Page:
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VATICAN CITY – An estimated 15,000 priests massed in St. Peter’s Square on Thursday in one of the largest such gatherings in a show of support for Pope Benedict XVI and the priesthood itself amid the clerical abuse scandal.
Benedict was to answer some selected questions from the prelates in an eagerly anticipated vigil service Thursday evening. It’s not know whether Benedict will refer to the crisis, but his No. 2 told the prelates Wednesday that the scandal had pained and damaged the church and shown the need for a spiritual rebirth.
The vigil and Friday morning Mass marked the end of the church’s year of the priest – a year that has been marred by revelations of hundreds of new cases of clerical abuse, cover-up and Vatican inaction to stop it.
“The wound will take time to heal and nothing will be as if nothing had happened,” the Vatican newspaper, L’Osservatore Romano, wrote in a front-page editorial Thursday.
The newspaper insisted that, while the year of the priest was a difficult one, it was not the “annus horribilis” that some have depicted.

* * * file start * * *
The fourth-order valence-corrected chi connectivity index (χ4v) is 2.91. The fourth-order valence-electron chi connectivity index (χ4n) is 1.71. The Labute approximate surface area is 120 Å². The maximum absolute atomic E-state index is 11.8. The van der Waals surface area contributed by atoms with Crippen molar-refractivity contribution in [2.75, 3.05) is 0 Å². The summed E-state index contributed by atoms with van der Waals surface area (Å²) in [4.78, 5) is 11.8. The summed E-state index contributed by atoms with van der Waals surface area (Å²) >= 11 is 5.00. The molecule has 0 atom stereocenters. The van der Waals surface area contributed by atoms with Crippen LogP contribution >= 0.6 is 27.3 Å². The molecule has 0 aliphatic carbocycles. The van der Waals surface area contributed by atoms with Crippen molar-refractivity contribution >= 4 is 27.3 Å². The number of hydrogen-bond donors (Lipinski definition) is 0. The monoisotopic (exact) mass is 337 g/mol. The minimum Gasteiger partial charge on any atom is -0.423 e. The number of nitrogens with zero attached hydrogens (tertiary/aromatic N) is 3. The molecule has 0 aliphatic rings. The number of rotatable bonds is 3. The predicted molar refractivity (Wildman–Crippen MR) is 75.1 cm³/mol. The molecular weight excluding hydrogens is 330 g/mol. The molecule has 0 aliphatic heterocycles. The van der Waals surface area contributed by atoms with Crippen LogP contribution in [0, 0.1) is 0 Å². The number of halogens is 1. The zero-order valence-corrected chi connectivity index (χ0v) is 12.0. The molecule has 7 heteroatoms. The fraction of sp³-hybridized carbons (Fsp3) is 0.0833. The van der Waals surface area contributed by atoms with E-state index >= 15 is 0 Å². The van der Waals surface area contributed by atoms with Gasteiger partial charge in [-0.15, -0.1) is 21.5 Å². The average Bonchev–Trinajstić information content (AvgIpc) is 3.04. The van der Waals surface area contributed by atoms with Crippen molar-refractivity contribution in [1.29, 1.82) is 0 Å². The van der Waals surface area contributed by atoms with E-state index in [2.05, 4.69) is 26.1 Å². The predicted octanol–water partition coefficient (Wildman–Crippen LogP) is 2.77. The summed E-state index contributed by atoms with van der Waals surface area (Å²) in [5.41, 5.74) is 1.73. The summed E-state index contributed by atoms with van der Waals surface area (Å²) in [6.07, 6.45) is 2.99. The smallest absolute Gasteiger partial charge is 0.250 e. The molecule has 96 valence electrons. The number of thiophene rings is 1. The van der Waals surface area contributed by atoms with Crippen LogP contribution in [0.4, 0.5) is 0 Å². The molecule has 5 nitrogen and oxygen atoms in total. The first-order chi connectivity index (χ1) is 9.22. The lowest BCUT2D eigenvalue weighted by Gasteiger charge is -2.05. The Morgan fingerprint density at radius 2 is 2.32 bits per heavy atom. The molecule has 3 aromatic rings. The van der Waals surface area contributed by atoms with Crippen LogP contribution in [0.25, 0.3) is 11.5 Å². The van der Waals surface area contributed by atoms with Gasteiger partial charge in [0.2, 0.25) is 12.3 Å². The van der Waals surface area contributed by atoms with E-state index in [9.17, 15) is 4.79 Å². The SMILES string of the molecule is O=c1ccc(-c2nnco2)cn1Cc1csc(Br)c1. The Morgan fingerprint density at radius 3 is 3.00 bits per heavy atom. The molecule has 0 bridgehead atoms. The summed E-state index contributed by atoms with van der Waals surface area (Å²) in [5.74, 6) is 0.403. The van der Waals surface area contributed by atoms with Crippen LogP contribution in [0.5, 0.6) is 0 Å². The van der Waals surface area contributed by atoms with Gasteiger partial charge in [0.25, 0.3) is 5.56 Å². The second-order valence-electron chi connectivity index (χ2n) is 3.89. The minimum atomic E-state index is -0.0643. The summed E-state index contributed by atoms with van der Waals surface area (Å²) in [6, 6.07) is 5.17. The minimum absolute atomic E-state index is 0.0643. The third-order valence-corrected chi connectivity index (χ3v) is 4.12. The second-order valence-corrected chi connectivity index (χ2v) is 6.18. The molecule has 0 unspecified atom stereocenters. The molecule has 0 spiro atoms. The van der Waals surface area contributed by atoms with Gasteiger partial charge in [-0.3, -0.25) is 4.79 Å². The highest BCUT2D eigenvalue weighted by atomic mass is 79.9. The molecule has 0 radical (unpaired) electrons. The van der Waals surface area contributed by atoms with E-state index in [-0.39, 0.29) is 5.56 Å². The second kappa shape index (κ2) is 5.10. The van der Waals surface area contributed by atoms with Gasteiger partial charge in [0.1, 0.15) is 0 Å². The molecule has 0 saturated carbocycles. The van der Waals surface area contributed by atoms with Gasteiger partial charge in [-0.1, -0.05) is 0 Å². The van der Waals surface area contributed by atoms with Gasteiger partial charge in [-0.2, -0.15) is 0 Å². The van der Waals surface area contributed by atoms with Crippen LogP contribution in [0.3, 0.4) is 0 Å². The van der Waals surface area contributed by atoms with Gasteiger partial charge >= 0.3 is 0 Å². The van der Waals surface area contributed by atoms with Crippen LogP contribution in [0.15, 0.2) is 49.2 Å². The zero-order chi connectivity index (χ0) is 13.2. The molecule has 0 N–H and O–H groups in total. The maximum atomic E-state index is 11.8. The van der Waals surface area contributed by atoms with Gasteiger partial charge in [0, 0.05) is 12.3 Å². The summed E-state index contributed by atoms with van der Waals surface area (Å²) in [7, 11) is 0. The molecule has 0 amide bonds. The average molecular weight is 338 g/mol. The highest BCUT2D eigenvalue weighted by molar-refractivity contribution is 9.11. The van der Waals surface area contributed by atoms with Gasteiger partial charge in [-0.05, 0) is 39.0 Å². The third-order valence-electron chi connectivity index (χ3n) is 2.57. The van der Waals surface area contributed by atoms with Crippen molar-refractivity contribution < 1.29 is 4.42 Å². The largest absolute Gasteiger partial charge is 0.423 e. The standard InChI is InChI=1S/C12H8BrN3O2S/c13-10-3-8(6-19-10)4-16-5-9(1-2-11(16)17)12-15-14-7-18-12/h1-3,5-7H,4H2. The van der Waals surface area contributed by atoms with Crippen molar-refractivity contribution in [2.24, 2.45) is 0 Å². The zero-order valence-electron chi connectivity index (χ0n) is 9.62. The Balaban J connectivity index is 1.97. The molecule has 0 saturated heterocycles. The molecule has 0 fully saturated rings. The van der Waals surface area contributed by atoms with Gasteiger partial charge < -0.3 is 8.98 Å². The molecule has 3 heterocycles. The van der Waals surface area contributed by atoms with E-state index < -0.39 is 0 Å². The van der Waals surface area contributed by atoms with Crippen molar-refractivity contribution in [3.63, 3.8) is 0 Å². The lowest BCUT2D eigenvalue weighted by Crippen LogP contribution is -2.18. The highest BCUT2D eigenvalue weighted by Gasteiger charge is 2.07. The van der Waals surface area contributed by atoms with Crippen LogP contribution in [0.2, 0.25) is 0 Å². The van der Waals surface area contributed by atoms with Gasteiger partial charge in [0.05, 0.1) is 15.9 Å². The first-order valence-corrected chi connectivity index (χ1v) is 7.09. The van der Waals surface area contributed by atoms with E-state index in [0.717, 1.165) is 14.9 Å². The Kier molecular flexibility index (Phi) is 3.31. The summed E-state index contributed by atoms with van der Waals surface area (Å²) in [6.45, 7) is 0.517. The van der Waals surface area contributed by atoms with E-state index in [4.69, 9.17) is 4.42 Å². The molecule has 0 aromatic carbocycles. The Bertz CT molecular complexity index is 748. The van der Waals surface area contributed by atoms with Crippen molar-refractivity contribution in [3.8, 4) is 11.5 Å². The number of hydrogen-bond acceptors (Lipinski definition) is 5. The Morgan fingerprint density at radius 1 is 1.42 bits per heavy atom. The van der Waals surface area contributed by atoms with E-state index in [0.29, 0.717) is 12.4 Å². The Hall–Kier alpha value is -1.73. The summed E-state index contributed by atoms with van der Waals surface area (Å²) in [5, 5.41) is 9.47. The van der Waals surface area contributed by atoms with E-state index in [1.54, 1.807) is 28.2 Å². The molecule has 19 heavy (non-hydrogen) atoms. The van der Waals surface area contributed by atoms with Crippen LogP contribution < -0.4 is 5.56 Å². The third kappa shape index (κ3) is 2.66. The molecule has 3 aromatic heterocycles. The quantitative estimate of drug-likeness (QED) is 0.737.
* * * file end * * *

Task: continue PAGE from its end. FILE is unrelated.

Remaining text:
“In reality it was a year of grace,” it wrote, because “the seed of the priests’ inner renewal that has been planted … will bear fruit.”
There is some speculation that Benedict may again refer to the scandal, following his recent comments en route to Portugal during which he acknowledged that it was born of the “sin within the church” and not from outside elements. Previously Vatican officials, Vatican publications and cardinals had blamed the scandal on the media, the Masons and anti-Catholic lobbies, among others.
On Wednesday, during his weekly general audience, Benedict urged prayers for the priests gathered for the event, which has taken on something of the feel of a rally in support of the pontiff and the priesthood itself amid the scandal.
Priests gathering in St. Peter’s Square spoke openly about the scandal, saying it was painful – even shameful to them since it reflected badly on all of them.
“Well, I think it was really first a matter of pain, of sadness then a bit of shame because in Belgium we had bishops, not priests who had to resign,” said Belgian priest the Rev. Jean Pierre Herman.
“The church isn’t perfect. Priests are men. Among priests there are those who will become saints, there are good priests and there are criminals as well. So it happens,” he said.
Said the Rev. Fernando Cerero from the diocese di Coatzacoalcos in Mexico, “We felt much shame and sadness, but this is an opportunity (for priests) to reflect on our ministry.”
“It is an opportunity for holiness,” he said.
Associated Press Writer Egidio DiBenedetto contributed to this report.
Copyright 2010 The Associated Press. All rights reserved. This material may not be published, broadcast, rewritten or redistributed.

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